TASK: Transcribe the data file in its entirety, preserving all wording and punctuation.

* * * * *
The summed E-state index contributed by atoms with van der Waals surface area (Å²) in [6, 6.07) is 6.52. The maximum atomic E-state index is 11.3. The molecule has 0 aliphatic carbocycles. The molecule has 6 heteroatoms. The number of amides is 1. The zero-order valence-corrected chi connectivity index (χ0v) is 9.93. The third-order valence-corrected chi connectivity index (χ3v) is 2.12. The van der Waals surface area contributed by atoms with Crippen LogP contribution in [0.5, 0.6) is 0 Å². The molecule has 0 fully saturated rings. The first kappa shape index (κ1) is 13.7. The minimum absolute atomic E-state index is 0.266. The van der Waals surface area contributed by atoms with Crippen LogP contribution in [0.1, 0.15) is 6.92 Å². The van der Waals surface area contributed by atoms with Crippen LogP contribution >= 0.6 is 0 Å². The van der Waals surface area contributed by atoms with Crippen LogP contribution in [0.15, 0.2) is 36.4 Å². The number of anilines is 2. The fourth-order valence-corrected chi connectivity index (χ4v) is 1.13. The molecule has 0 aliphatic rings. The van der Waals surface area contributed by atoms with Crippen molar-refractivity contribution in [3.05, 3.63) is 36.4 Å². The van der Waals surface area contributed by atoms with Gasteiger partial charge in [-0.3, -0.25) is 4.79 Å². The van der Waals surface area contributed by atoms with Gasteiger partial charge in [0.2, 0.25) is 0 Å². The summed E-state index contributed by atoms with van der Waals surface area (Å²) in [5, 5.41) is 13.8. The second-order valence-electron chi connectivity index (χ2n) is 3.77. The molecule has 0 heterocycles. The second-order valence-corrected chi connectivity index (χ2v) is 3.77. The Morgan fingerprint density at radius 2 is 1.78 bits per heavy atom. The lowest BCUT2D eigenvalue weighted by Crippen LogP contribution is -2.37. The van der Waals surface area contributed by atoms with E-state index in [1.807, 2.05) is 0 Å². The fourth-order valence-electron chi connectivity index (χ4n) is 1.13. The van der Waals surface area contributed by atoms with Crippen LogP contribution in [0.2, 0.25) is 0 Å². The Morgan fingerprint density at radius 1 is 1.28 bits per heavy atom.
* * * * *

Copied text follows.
The summed E-state index contributed by atoms with van der Waals surface area (Å²) in [6, 6.07) is 6.52. The maximum atomic E-state index is 11.3. The molecule has 0 aliphatic carbocycles. The molecule has 6 heteroatoms. The number of amides is 1. The zero-order valence-corrected chi connectivity index (χ0v) is 9.93. The third-order valence-corrected chi connectivity index (χ3v) is 2.12. The van der Waals surface area contributed by atoms with Crippen LogP contribution in [0.5, 0.6) is 0 Å². The molecule has 0 fully saturated rings. The first kappa shape index (κ1) is 13.7. The minimum absolute atomic E-state index is 0.266. The van der Waals surface area contributed by atoms with Crippen LogP contribution in [0.1, 0.15) is 6.92 Å². The van der Waals surface area contributed by atoms with Crippen LogP contribution >= 0.6 is 0 Å². The van der Waals surface area contributed by atoms with Crippen LogP contribution in [0.15, 0.2) is 36.4 Å². The number of anilines is 2. The fourth-order valence-corrected chi connectivity index (χ4v) is 1.13. The molecule has 0 aliphatic rings. The van der Waals surface area contributed by atoms with Crippen molar-refractivity contribution in [3.05, 3.63) is 36.4 Å². The van der Waals surface area contributed by atoms with Gasteiger partial charge in [-0.3, -0.25) is 4.79 Å². The van der Waals surface area contributed by atoms with Gasteiger partial charge in [0.2, 0.25) is 0 Å². The summed E-state index contributed by atoms with van der Waals surface area (Å²) in [5, 5.41) is 13.8. The second-order valence-electron chi connectivity index (χ2n) is 3.77. The molecule has 0 heterocycles. The second-order valence-corrected chi connectivity index (χ2v) is 3.77. The Morgan fingerprint density at radius 2 is 1.78 bits per heavy atom. The lowest BCUT2D eigenvalue weighted by Crippen LogP contribution is -2.37. The van der Waals surface area contributed by atoms with E-state index in [1.807, 2.05) is 0 Å². The fourth-order valence-electron chi connectivity index (χ4n) is 1.13. The van der Waals surface area contributed by atoms with Crippen LogP contribution in [0.2, 0.25) is 0 Å². The Morgan fingerprint density at radius 1 is 1.28 bits per heavy atom.